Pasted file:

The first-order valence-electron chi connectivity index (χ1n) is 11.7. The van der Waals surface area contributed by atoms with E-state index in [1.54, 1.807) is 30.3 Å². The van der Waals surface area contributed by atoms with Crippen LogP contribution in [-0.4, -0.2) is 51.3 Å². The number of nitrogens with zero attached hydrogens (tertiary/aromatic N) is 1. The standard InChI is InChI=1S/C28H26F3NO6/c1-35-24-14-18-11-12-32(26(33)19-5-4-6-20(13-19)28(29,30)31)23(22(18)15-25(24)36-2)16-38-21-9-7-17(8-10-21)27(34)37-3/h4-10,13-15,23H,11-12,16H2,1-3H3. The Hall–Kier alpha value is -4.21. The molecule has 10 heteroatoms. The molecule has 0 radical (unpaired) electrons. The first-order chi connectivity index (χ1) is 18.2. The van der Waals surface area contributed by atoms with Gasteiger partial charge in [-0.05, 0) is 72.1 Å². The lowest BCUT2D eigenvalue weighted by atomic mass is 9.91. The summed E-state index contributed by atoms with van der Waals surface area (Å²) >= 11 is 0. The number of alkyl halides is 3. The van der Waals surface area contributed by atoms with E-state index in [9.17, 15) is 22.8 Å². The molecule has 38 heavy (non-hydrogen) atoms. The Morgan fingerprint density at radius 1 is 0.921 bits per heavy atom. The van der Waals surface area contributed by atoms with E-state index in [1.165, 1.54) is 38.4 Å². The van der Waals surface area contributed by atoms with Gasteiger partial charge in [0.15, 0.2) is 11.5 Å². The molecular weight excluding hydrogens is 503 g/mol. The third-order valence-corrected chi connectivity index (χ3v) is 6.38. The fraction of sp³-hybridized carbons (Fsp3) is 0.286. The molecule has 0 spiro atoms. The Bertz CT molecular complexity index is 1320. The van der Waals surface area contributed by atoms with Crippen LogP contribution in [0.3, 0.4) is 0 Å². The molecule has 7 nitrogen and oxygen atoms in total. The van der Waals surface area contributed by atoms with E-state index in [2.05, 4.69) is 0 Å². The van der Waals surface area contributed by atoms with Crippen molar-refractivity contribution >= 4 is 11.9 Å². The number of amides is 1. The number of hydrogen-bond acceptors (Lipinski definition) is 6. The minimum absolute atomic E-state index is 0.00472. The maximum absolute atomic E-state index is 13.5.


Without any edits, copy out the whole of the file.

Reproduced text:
The first-order valence-electron chi connectivity index (χ1n) is 11.7. The van der Waals surface area contributed by atoms with E-state index in [1.54, 1.807) is 30.3 Å². The van der Waals surface area contributed by atoms with Crippen LogP contribution in [-0.4, -0.2) is 51.3 Å². The number of nitrogens with zero attached hydrogens (tertiary/aromatic N) is 1. The standard InChI is InChI=1S/C28H26F3NO6/c1-35-24-14-18-11-12-32(26(33)19-5-4-6-20(13-19)28(29,30)31)23(22(18)15-25(24)36-2)16-38-21-9-7-17(8-10-21)27(34)37-3/h4-10,13-15,23H,11-12,16H2,1-3H3. The Hall–Kier alpha value is -4.21. The molecule has 10 heteroatoms. The molecule has 0 radical (unpaired) electrons. The first-order chi connectivity index (χ1) is 18.2. The van der Waals surface area contributed by atoms with Gasteiger partial charge in [-0.05, 0) is 72.1 Å². The lowest BCUT2D eigenvalue weighted by atomic mass is 9.91. The summed E-state index contributed by atoms with van der Waals surface area (Å²) >= 11 is 0. The number of alkyl halides is 3. The van der Waals surface area contributed by atoms with E-state index in [9.17, 15) is 22.8 Å². The molecule has 38 heavy (non-hydrogen) atoms. The Morgan fingerprint density at radius 1 is 0.921 bits per heavy atom. The van der Waals surface area contributed by atoms with E-state index in [1.165, 1.54) is 38.4 Å². The van der Waals surface area contributed by atoms with Gasteiger partial charge in [0.15, 0.2) is 11.5 Å². The molecular weight excluding hydrogens is 503 g/mol. The third-order valence-corrected chi connectivity index (χ3v) is 6.38. The fraction of sp³-hybridized carbons (Fsp3) is 0.286. The molecule has 0 spiro atoms. The Bertz CT molecular complexity index is 1320. The van der Waals surface area contributed by atoms with Crippen LogP contribution in [0.3, 0.4) is 0 Å². The molecule has 7 nitrogen and oxygen atoms in total. The van der Waals surface area contributed by atoms with E-state index in [2.05, 4.69) is 0 Å². The van der Waals surface area contributed by atoms with Crippen molar-refractivity contribution >= 4 is 11.9 Å². The number of amides is 1. The number of hydrogen-bond acceptors (Lipinski definition) is 6. The minimum absolute atomic E-state index is 0.00472. The maximum absolute atomic E-state index is 13.5.